More Than Five Million EU Migrants Have Applied to Stay in UK

LONDON, ENGLAND - APRIL 29: Commuters are held outside Oxford Circus tube station to avoid overcrowding on April 29, 2014 in London, England. Union members are striking for 48 hours in a dispute over management plans to close all ticket offices with a loss of nearly 1000 jobs. (Photo by …
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More than five million migrants from the European Union have applied to live permanently in Britain under the EU settlement scheme, with applications still open until June 2021.

Of those, nearly 2.5 million (2,497,600) have already been granted permanent leave to remain, and more than two million (2,039,800) have been granted pre-settled status, meaning that they can apply in five years for full legal residency.

Another 38,900 had their applications refused, 50,600 were deemed invalid, and 51,400 were withdrawn or void, according to provisional Home Office figures reported by The Telegraph on Thursday.

Since the EU Settlement Scheme opened in March 2019, 5,060,600 EU nationals have applied. Applications are still open until June 30th, 2021, five years and one week after the United Kingdom voted to leave the EU. The status is open to all EU, European Economic Area (EEA), and Swiss citizens who were resident in the United Kingdom by December 31st, 2020 — the day the British finally left the EU institutions’ jurisdiction and became an independent nation once more.

For those EU nationals who want to leave the United Kingdom and return to their home country, the British government has also opened up its generous migrant voluntary returns scheme normally offered to illegal aliens, failed asylum seekers, or others who have withdrawn their application for refugee status. They are entitled to free flights and even up to £2,000 in resettlement grants.

The report was released just two weeks after the government opened up immigration routes to millions of people in Hong Kong to study, live, and work in the United Kingdom. Five years after arriving in Britain, Hong Kongers will be eligible to apply for settled status, and 12 months later, British citizenship.

The British population in 2019 was measured at 66,796,800, according to Office for National Statistics (ONS) figures released in June 2020. In October 2019, the ONS reported that by mid-2031 the country’s population could hit 70 million — driven mainly by migration — though reports at the time suggested that that figure could be hit sooner.

As well as Britain opening up to millions of Hong Kongers, another government policy which may accelerate Britain’s population to the milestone of 70 million is Boris Johnson’s post-Brexit immigration policy.

While promising to echo Australia’s points-based system that treated all applicants on a level playing field, Mr Johnson’s does not include an annual cap on numbers, opening up the scheme to potentially uncontrolled immigration, which could ultimately hurt British workers — especially at a time when the coronavirus pandemic has put many people out of work.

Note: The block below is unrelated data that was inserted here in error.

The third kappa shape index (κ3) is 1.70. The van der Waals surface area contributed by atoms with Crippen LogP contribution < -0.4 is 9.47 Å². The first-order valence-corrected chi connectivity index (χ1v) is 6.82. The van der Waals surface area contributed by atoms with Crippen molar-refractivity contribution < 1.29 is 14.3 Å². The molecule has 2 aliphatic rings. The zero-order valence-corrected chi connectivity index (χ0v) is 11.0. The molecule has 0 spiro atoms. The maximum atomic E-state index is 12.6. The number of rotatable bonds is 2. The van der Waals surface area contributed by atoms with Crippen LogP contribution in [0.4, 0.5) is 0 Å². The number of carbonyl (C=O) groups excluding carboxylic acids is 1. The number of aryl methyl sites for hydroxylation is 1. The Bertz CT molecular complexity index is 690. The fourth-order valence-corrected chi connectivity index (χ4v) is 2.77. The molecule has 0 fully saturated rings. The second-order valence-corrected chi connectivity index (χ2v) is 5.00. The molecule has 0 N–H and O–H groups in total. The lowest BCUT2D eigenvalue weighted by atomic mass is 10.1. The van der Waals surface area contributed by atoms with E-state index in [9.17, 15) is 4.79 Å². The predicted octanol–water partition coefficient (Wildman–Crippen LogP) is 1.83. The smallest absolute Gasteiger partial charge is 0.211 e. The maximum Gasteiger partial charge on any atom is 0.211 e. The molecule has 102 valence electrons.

Weeks before the new immigration system came into effect, the chairman of the mass migration-sceptic Migration Watch UK think tank called the programme a “total surrender to big business”.

“These new schemes will expose millions of UK jobs to competition from many millions of foreign workers for whom lower qualifications will be required, including for jobs paying little more than the National Living Wage. Nor will there be a cap on numbers or a need to give British workers a chance to apply first,” said Alp Mehmet.

“It is a long way from the promised control,” he added, referencing the campaign slogan of Vote Leave — of which Johnson was a major figure — to “take back control” of the country’s laws and borders by voting to leave the EU.

Breitbart London reported last week that the government was found to be “flying blind” on the true number of people in the country after some 1.25 million people “appeared” in population statistics.

Oxford University’s Migration Observatory found that 2020 saw a 900,000 drop in the migrant population accompanied by an implausible 1.25 million rise in people born in Britain, and suggested that government figures were no longer reliable.

The pandemic had put a halt to migration and population surveys meaning, according to the Observatory’s director Madeleine Sumption, that “there is absolutely massive uncertainty about what is going on with migration at the moment, because all the data sources we normally use have been hugely disrupted.”

“This has left us flying blind just as the UK is introducing a new immigration system, and will make it more difficult to understand the impacts of new policies,” Ms Sumption added.

Migration Watch UK’s Alp Mehmet told Breitbart London at the time that the “fact is, the government have little idea of what is going on,” and criticised the Johnson administration for having thrown the doors open with a “weak points-based system” and an “open-ended offer” to millions of Hong Kongers to migrate and settle.

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